The documents have revealed the hidden assets of hundreds of politicians, officials, current and former national leaders, celebrities and sports stars.

The database also displays information about more than 100,000 additional offshore entities ICIJ had already disclosed in its 2013 Offshore Leaks investigation.

 Among those whose affairs have come under scrutiny include UK Prime Minister David Cameron, Presidents Vladimir Putin of Russia, Petro Poroshenko of Ukraine and Mauricio Macri of Argentina, along with Argentinean football star Lionel Messi, Hong Kong film legend Jackie Chan and Spanish movie director Pedro Almodovar.

 Iceland's prime minister Sigmundur Gunnlaugsson resigned after the matter came to light.

Mossack Fonseca says it has never been accused or charged with criminal wrongdoing. It says it is the victim of a hack.

Offshore companies are not illegal but their function is often to conceal both the origin and the owners of money, and to avoid tax payments.

 Eleven million documents held by the Panama-based law firm Mossack Fonseca have been passed to German newspaper Sueddeutsche Zeitung by "John Doe" more than a year ago. The German newspaper then shared them with the ICIJ. Some 107 media organisations in 76 countries have been analysing the documents.

The Panama Papers underscore the fundamental injustices and inequalities created by the offshore system, media commentators and political leaders say.

 “When taxes are evaded, when state assets are taken and put into these havens, all of these things can have a tremendous negative effect on our mission to end poverty and boost prosperity,” Jim Yong Kim, the president of the World Bank, said as he opened the spring meetings of the World Bank and IMF in Washington soon after ICIJ and more than 100 other news organisations began revealing the results of the media collaboration's investigation, according to the ICIJ.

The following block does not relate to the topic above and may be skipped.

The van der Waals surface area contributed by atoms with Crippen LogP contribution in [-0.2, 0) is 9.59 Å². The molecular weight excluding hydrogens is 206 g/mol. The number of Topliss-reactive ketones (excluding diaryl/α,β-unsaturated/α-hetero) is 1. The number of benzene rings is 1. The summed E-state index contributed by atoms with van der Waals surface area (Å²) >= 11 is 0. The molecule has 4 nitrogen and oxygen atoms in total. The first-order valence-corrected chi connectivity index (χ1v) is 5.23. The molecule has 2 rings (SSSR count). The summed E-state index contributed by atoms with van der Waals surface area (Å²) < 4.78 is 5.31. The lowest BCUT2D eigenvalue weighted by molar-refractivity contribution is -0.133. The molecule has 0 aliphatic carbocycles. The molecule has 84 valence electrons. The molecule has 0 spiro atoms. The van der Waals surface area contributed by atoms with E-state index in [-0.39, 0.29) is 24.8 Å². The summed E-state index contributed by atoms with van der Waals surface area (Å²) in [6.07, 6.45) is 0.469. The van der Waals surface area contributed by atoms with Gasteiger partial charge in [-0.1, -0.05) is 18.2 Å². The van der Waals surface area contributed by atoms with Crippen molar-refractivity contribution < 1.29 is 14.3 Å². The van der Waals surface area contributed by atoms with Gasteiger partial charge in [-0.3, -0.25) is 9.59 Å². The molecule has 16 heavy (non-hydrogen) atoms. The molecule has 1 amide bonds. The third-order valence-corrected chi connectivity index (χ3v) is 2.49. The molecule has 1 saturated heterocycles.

US President Barack Obama, meanwhile, pointed out that the biggest problem was that many of the schemes revealed by the Panama Papers were legal. “It's not that they're breaking the laws, it's that the laws are so poorly designed.”

The revelations reignited the debate about the need for public registries in which information about who ultimately controls a company be accessible to all.

The UK has made disclosure of beneficial owner data mandatory and public, but British overseas territories such the British Virgin Islands and the Cayman Islands, some of the busiest offshore havens, have agreed to share that information only when it is requested by law enforcement agencies.

Citing the Panama Papers, the US government also announced Thursday that it has sent legislation to Congress to create a centralised federal registry of the actual owners of any newly created company. The registry would help law enforcement authorities ferret out the real people behind anonymous companies used in money laundering and other wrongdoing.

 The governments of Australia and Germany have said that they too intend to create public registries of company owners.